When you have back pain, day-to-day tasks at work can loom ahead of you, seeming impossible. With a little help from your doctor, and some adjustments to your work routine, you can make your days manageable.
First, talk to your doctor to make sure you’re cleared for your work duties. People with a sprain need to take different precautions than those with a disk herniation. Your doctor may even recommend you take some time away from work, especially if you have a job in physical labor.
Be honest with your doctor about the activities that fill your day at work. They might recommend light duties, and provide you with a doctor’s note to relay your needs to your boss or human resources department until the source of your pain has been resolved.
Next, look at tools that can help prevent further damage or provide you with relief.
Upgrade Your Chair: If you work at a desk, there’s a good chance you’re using a regular old office chair – the kind that have been causing people back issues since office work began. Look for a new chair that provides the support you need to maintain proper posture without causing strain. There are many types of office chairs available today. You can also consult with your doctor or physical therapist for help finding the best one for you, whether it’s a kneeling chair, a reclining chair to reduce pressure on your lower back, or a yoga ball to help build your core strength.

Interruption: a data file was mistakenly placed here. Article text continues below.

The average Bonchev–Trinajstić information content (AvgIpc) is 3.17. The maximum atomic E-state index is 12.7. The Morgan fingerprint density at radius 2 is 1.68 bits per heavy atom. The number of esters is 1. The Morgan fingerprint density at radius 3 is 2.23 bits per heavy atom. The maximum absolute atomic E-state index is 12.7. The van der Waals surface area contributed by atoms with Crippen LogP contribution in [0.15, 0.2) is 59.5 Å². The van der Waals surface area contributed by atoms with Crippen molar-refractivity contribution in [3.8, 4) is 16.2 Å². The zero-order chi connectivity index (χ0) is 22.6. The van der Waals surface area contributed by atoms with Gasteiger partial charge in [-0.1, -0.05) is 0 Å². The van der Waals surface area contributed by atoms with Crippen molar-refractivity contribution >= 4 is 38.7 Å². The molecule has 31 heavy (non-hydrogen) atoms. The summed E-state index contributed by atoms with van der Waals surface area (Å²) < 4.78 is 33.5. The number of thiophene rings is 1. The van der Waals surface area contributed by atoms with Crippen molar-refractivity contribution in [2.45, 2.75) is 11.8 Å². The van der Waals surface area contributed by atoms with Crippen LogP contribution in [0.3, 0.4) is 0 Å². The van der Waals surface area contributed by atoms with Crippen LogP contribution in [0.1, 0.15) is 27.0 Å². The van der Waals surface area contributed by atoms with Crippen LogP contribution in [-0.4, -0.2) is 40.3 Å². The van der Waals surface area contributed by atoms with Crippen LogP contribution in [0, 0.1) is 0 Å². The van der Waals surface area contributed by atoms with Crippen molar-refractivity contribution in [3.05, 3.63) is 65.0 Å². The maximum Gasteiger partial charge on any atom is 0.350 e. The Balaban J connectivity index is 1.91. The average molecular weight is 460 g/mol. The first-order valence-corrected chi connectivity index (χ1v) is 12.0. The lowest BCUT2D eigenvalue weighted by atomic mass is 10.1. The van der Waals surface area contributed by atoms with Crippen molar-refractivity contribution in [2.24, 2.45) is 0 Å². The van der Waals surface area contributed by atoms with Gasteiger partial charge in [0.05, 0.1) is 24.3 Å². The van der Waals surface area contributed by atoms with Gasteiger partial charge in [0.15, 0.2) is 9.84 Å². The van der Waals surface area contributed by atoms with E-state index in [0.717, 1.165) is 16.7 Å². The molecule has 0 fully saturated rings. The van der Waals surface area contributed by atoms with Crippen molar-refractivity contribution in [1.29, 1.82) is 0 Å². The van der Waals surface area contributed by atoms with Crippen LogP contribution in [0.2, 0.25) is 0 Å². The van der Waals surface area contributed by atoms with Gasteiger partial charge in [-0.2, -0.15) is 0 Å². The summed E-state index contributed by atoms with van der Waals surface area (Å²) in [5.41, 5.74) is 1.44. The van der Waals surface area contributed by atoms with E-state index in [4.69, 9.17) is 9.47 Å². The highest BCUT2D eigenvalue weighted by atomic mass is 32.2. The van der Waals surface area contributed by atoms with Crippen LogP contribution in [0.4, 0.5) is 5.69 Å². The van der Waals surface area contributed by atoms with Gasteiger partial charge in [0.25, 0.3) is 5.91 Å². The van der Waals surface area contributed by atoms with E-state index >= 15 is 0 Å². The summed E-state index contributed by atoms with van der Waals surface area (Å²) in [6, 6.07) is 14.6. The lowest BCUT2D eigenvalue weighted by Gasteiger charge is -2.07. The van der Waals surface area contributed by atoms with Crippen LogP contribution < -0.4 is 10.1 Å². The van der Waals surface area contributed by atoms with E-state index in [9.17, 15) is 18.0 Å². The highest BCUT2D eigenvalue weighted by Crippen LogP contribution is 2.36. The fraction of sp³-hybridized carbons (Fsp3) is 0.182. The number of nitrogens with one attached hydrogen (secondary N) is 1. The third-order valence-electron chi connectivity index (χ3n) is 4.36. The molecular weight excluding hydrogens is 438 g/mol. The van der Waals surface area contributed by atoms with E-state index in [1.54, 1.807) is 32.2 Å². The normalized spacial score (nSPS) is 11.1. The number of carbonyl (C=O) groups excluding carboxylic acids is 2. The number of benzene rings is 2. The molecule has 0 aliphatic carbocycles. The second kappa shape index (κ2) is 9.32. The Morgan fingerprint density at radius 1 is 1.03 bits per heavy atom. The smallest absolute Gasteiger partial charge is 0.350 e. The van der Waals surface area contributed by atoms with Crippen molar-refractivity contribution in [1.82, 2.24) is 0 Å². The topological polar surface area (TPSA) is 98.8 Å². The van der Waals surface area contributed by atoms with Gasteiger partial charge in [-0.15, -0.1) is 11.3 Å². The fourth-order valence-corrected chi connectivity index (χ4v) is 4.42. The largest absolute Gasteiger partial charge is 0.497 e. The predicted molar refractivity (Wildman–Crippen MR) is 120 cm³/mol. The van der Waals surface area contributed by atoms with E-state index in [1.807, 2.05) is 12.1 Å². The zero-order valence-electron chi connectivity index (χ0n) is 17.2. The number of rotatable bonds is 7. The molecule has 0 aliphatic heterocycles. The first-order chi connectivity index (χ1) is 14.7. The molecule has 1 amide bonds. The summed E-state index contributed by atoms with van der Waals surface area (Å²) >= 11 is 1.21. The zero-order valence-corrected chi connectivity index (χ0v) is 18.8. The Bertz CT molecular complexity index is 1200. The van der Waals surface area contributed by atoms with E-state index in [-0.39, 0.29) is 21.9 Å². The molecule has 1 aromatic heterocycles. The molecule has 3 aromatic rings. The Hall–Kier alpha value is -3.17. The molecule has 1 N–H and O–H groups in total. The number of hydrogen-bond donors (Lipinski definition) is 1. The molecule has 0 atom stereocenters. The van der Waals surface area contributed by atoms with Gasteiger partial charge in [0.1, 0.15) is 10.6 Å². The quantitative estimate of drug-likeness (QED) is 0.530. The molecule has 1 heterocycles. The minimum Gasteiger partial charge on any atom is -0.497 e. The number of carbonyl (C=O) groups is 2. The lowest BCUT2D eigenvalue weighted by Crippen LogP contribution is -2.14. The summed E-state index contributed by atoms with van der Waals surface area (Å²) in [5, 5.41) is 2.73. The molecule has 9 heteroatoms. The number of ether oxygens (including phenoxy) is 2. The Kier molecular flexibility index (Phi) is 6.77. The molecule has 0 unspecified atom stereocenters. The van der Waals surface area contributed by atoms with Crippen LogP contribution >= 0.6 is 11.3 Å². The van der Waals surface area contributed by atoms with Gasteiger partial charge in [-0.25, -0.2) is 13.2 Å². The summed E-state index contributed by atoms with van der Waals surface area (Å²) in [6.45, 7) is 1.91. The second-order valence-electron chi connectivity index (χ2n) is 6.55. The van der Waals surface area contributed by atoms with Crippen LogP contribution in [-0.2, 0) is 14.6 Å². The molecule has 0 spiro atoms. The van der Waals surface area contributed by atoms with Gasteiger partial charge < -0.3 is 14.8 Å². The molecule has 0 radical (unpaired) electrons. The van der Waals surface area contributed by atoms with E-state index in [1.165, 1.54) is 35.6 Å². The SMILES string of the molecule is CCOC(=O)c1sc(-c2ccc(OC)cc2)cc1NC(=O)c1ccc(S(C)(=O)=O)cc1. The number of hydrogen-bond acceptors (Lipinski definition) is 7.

Accessorize Your Seat: If a new office chair isn’t in the budget, consider outfitting your current one with a lumbar support pillow to ease lower-back pain and promote proper postur
Warm Up and Cool Down: Heat and cold therapies are great ways to find relief at home and on the job. Heating pads can be especially helpful in lessening muscular tension, which may be exasperated when you’re at work. Using a cold compress can ease inflammation and reduce swelling – which makes it a good tool for recent injuries.
Talk to your doctor about which works best for your specific ailment.
Get a Little Help with Lifting: If you have a job that requires you to lift anything, it’s imperative you talk with your doctor to determine if you should seek alternate arrangements. If you’re cleared for duties, get support with your lifting duties. Invest in a back brace that will provide support to your lower back, and when at all possible, use tools like shoulder or rolling dollies to make your job safer for the long-term.
Whether you sit, stand, climb, or lift as part of your job, it’s important to practice proper body alignment during all activities. If you don’t, you could re-injure your back, and set back any healing progress you’ve made. It’s also important to rest. If you’re on your feet most of the day, take time to sit, and if you sit all day, standing for a few minutes can help reduce associated lower-back pain.
Making adjustments at work may not get rid of all your pain, but managing your setting can help you continue to work as you develop a treatment plan with your doctor.